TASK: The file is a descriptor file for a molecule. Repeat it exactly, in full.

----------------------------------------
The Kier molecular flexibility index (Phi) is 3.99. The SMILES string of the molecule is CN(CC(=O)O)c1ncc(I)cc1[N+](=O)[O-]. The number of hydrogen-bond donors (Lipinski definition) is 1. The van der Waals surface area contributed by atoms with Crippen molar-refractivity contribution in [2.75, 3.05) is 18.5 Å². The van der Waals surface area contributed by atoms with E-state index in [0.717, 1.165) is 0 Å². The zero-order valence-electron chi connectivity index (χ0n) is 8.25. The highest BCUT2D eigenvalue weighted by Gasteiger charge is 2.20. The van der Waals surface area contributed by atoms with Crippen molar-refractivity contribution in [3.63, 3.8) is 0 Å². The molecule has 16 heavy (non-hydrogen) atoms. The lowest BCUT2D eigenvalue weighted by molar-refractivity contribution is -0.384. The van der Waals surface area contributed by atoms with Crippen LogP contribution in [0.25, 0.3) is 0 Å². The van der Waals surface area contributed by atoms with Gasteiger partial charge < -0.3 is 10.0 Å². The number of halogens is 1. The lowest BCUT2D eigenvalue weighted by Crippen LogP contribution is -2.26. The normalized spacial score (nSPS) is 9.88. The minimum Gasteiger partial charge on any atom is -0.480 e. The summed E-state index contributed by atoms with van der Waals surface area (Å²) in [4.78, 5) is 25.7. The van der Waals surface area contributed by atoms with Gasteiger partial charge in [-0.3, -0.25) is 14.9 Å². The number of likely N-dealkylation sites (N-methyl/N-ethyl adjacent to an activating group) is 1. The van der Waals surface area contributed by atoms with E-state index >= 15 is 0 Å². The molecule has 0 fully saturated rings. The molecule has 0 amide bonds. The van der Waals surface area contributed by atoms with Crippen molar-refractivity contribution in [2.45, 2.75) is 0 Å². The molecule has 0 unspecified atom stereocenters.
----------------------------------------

The Kier molecular flexibility index (Phi) is 3.99. The SMILES string of the molecule is CN(CC(=O)O)c1ncc(I)cc1[N+](=O)[O-]. The number of hydrogen-bond donors (Lipinski definition) is 1. The van der Waals surface area contributed by atoms with Crippen molar-refractivity contribution in [2.75, 3.05) is 18.5 Å². The van der Waals surface area contributed by atoms with E-state index in [0.717, 1.165) is 0 Å². The zero-order valence-electron chi connectivity index (χ0n) is 8.25. The highest BCUT2D eigenvalue weighted by Gasteiger charge is 2.20. The van der Waals surface area contributed by atoms with Crippen molar-refractivity contribution in [3.63, 3.8) is 0 Å². The molecule has 16 heavy (non-hydrogen) atoms. The lowest BCUT2D eigenvalue weighted by molar-refractivity contribution is -0.384. The van der Waals surface area contributed by atoms with Crippen LogP contribution in [0.25, 0.3) is 0 Å². The van der Waals surface area contributed by atoms with Gasteiger partial charge < -0.3 is 10.0 Å². The number of halogens is 1. The lowest BCUT2D eigenvalue weighted by Crippen LogP contribution is -2.26. The normalized spacial score (nSPS) is 9.88. The minimum Gasteiger partial charge on any atom is -0.480 e. The summed E-state index contributed by atoms with van der Waals surface area (Å²) in [4.78, 5) is 25.7. The van der Waals surface area contributed by atoms with Gasteiger partial charge in [-0.3, -0.25) is 14.9 Å². The number of likely N-dealkylation sites (N-methyl/N-ethyl adjacent to an activating group) is 1. The van der Waals surface area contributed by atoms with E-state index >= 15 is 0 Å². The molecule has 0 fully saturated rings. The molecule has 0 amide bonds. The van der Waals surface area contributed by atoms with Crippen molar-refractivity contribution in [2.45, 2.75) is 0 Å². The molecule has 0 unspecified atom stereocenters.